There is still no evidence that the religious people set the fire that destroyed their building. The place was a firetrap, entirely made of wood and sealed shut. Since the government had cut off their electricity, lanterns were their only light. The government shot out the windows, so sheets were their only protection from the weather. The tanks that battered the building probably set the fire, either accidentally or deliberately.
The initial raid was on February 28, 1993. Several people say the government shot through the roof from a helicopter, but we cannot know for sure. The physical evidence is reduced to ashes, and the government plowed the land over a week after the home went up in flames.
As the standoff continued, the women and children were upstairs because they were afraid of the government. The tanks destroyed the stairways that would have allowed them to escape the fire. The underground shelter was destroyed as well.
After the fire, the FBI made three claims it later retracted. First, the Bureau said that two agents saw community members lighting a fire. Second, the Bureau said one agent saw someone dressed in black "cupping his hands," as if to light a fire. Third, the Bureau said some members trying to flee the fire were shot by others. All assertions were false and were subsequently dropped.
The Justice Department contributed its share of lies. Spokesmen said an "independent arson investigator" concluded that members of the community started the fire. But the "independent investigator" turned out to be Paul Gray, an agent for the BATF from 1962 to 1990 whose wife stills works for the agency as secretary to the man who planned the raid. They apparently could not be sure a genuinely independent investigator would come to the preordained conclusion.
The stated purpose of the raid was to save children from abuse. Yet Janet Reno lied about that too. The information she used was already discredited, and she later admitted it. The real child abuse was committed by the government: to harass community members, the FBI turned on massive floodlights at night and played recordings of Buddhist chants, dental drills, and screaming, slaughtered rabbits. Reno herself ordered the house to be saturated with CS gas, knowing that the community's gas masks couldn't fit the children.
In ways that have become typical, the media and government worked together in this disaster. One day before the raid, the Waco Tribune-Herald started a series on "The Sinful Messiah." On the morning of February 28, 1993, before BATF arrived at Mt. Carmel, at least 11 reporters were on the scene already. After the religious community was torched, the entire media participated in the beatification of Janet Reno for her actions in Waco.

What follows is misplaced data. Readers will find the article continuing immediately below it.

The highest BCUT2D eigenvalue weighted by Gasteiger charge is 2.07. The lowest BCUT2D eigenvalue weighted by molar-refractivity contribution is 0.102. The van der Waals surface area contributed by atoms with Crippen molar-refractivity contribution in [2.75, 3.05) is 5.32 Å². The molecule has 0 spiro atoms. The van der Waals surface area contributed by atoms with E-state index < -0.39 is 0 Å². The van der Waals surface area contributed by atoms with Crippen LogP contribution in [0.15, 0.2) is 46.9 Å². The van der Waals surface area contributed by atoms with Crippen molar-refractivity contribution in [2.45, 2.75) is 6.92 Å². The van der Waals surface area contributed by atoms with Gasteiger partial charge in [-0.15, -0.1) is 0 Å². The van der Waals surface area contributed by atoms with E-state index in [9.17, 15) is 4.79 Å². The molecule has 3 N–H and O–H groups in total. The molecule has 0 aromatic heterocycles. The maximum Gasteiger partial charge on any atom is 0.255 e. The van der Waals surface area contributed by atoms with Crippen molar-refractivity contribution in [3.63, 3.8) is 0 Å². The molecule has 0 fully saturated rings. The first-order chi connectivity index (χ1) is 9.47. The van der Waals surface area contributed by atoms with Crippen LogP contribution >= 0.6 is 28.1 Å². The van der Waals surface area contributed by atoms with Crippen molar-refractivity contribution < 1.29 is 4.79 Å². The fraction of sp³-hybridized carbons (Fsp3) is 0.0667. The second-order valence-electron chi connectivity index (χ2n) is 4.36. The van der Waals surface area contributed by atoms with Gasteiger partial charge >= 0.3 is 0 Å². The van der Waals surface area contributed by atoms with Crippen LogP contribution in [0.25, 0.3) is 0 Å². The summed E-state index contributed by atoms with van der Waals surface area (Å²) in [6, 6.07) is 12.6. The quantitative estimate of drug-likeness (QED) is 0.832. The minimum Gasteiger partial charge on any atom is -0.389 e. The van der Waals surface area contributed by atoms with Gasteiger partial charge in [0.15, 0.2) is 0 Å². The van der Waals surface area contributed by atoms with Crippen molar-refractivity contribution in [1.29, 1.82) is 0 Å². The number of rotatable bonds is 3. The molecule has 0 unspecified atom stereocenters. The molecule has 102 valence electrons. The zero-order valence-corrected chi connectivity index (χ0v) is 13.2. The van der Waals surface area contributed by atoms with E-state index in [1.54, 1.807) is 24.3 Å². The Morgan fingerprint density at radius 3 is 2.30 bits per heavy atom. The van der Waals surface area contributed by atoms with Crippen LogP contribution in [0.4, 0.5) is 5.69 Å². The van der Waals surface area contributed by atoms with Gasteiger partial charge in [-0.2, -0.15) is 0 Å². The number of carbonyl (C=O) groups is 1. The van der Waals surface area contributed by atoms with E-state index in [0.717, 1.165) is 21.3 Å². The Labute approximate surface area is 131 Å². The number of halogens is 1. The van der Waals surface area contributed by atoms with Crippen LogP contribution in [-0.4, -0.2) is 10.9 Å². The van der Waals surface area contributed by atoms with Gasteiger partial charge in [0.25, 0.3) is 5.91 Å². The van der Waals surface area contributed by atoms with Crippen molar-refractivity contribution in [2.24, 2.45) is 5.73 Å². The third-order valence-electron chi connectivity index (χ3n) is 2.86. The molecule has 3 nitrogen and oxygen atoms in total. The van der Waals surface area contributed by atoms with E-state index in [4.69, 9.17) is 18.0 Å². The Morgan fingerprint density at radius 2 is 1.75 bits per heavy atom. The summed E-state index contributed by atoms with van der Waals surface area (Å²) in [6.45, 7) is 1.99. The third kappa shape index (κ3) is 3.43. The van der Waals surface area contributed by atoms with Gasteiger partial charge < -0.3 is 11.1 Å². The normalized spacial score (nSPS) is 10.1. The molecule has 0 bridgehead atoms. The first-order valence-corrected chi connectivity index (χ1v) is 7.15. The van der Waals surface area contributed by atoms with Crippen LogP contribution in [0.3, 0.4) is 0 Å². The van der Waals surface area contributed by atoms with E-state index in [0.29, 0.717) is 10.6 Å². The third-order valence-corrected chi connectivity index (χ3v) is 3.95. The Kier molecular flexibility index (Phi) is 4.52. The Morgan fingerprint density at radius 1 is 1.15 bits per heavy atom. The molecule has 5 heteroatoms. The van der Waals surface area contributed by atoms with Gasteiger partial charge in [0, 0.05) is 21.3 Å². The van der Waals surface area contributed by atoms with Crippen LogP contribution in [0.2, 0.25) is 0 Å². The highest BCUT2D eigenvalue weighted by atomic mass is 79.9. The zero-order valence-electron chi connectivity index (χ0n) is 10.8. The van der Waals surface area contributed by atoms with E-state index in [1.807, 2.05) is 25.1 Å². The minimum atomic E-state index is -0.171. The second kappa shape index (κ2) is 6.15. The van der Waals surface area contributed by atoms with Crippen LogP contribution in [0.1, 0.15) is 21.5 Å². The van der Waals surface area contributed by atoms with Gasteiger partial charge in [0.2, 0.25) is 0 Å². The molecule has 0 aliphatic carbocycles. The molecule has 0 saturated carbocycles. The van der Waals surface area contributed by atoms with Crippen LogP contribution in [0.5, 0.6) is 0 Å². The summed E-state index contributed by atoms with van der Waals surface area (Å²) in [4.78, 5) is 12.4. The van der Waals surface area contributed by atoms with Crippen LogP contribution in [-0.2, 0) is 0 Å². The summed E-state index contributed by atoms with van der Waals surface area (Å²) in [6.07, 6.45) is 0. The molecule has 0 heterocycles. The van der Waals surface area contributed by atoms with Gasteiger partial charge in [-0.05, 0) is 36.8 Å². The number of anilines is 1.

The consequences for the victims were public humiliation and death. There were zero consequences for the perpetrators, unless we consider the three agents who were suspended with pay and perks, which is no punishment at all.
The methods and strategies of the government's assault against Waco had been used for years by the military, but against foreign governments and their leaders, not against the domestic citizenry. The most familiar case of foreign intrigue was the government's attack on Manuel Noriega, in which it used similar tactics (blaring music, planting evidence, spreading disinformation), and therein lies the connection between foreign policy and domestic. Anything a government allows itself to do to foreign countries will eventually be done at home. That's one reason George Washington warned us against foreign entanglements.
We may never know the full truth about Waco or the extent of government perfidy, but we can draw lessons from the experience. This particular event was a fiasco, but it also tells something about what our government has become: "the organizer-in-chief of society," as Bertrand de Jouvenel said, which is "making its monopoly of this role ever more complete." It is a parasite and a monster that acts to protect itself. Mises was right: government's nature is coercive. It is "beating, killing, hanging." Coercion is necessary in society to protect the rights of property holders against those who do not respect property. But when government itself become the source of arbitrary violence, we have tyranny. That's why unchecked power should never be invested in a centralized government, even one with a democratic mandate. This power will invariably be exercised at the expense of peaceful social relations.
In its dealings with the community of believers at Mount Carmel, the central government abandoned the moral promise of a free society, and, as all tyrannies eventually do, ignored its own standards of law and ethics. But it paid the price of losing some measure of public confidence, which is already at historic lows. A government that governs by fear alone eventually finds itself unable to govern at all.
Dr. Ron Paul is a Republican member of Congress from Texas.